Artist Ruth Buchanan's Walters Prize nomination well overdue
Ruth Buchanan has been making outstanding work for the past 15 years.
Not just libraries, but how they determine our experience of the books they house; not just art galleries, but the particular exhibitions they stage; not just archives, but the ways they organise and preserve their material. All of these, Buchanan argues, have a deep physical impact on shaping the world around us. “For me, it’s a genuine interest in how systems function,” she says. “I’ve looked at various organisational systems that happen in culture again and again. And I do think there are lots of things that could be more efficient, more interesting, more wild.”
Buchanan’s Walters nomination is for Bad Visual Systems, which she presented at Wellington’s Adam Art Gallery in late 2016. I thought it was the standout solo exhibition of that year: an exemplary, exhilarating articulation of the ideas she’d been working with since leaving New Zealand. Its success was due to Buchanan’s clever blurring of the distinctions between language, curation, art-making and exhibition design. It was impossible to know exactly how to define her role in the show, because she was across all of them at once.
The obvious label to reach for here is “institutional critique” — a branch of contemporary art in which artists interrogate, and very often criticise, the art world’s exhibition structures. But for Buchanan, that’s too simplistic.
“It’s not as straightforward as saying I’m ‘challenging the system’,” she explains. “I saw [the feminist theorist] Judith Butler speak a couple of weeks ago and she said, ‘It’s about living out the tensions, but remaining inside.’ For me, that’s a much more useful idea. It’s about understanding that the reality of our institutions is complicated, and it’s our job to question them, but we also want to participate in the conversation within the field where that conversation happens. One of the things feminism has given us is the power to reconfigure, deform, stretch, change all those normative structures.”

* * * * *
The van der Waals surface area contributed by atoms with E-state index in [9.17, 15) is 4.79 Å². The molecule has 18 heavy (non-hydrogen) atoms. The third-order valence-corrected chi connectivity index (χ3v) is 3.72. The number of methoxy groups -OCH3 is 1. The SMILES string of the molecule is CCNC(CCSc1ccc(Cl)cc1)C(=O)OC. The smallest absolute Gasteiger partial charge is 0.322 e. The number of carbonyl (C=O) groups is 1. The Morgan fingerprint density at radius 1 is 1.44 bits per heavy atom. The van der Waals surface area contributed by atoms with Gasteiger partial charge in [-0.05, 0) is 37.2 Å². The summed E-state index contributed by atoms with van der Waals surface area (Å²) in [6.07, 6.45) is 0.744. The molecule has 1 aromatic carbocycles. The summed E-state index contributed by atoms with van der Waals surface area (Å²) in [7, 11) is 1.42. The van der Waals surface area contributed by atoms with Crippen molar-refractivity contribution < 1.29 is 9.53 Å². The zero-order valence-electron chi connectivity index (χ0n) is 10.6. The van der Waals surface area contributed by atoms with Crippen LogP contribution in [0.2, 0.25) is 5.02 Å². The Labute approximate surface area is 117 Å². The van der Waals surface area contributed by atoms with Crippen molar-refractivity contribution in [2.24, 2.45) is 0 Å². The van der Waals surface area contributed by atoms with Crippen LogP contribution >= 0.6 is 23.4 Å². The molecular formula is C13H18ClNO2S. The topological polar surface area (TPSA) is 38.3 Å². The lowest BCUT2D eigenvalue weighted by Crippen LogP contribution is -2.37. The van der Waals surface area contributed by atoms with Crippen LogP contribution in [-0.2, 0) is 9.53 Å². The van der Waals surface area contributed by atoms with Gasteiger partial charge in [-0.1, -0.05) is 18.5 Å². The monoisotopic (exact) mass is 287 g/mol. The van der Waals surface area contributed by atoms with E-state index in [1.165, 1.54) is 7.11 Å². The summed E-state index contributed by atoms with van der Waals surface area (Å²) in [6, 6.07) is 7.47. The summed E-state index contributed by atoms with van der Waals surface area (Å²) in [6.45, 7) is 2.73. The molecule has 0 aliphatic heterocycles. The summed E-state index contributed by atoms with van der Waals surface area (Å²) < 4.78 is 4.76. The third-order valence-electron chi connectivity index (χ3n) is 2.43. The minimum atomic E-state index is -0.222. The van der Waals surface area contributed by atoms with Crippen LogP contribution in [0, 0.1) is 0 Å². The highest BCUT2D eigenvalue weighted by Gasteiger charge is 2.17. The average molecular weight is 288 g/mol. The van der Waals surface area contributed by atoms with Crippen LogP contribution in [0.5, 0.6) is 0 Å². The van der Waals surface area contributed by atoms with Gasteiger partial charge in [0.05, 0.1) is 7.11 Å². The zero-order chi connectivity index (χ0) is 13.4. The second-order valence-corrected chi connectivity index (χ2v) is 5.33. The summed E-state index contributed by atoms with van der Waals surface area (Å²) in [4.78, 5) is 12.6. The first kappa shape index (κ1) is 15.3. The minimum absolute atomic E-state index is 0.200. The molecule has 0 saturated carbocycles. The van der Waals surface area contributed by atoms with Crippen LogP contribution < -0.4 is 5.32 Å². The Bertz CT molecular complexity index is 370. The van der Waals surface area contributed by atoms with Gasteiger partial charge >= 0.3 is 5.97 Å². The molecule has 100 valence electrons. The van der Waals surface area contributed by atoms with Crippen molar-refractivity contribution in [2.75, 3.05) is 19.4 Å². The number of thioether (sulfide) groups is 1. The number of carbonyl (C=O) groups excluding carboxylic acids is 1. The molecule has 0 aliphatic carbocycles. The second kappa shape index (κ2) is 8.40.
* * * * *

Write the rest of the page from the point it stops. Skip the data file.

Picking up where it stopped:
Though the objects she created throughout the Adam exhibition — screens, curtains, display boards — were very much her own, they also doubled as frameworks for the works of Marianne Wex and Judith Hopf, two older German artists with similar interests in the ways knowledge systems and gender constructs shape how we experience the world, and each other. Rather than simply recreating this for the Walters, Buchanan is going to work with what the Auckland Art Gallery has to offer her: concurrent exhibitions of feminist art archives, and British artist Rachel Whiteread’s sculptures on its outside terrace.
“I’m planning to sort of hijack [those] exhibitions,” she says. “I’m interested in using everything about the existing infrastructure of the gallery, and sort of swallowing it up into my ‘bad visual system’. For me, it’s also a really interesting way to rethink exhibition design and echo or play out some of those unclear boundaries that were at the Adam.”
One of the hardest things to articulate about Buchanan’s work is that, though it takes on massive themes — the role of language in determining who we are; gender; the power of cultural institutions to manipulate knowledge — there is a disconcerting intimacy about it. Her deformations of space bring them alive, and also make them weirdly erotic: flesh-pink curtains, barriers like cages, her voice — which so often features in her installations — reciting strange, concrete poetry. “It’s great you feel those sensations,” she says, “because a show like Bad Visual Systems is my way of giving language a really powerful role, and at the same time ‘liveness’ or embodied-ness playing a role, too, and having those things come together.
“I know I’m a fetishist as well,” she jokes. “I like shiny things and weird things and silky things: I know that’s part of what I like to do. And I think it’s good to twist things a little bit.”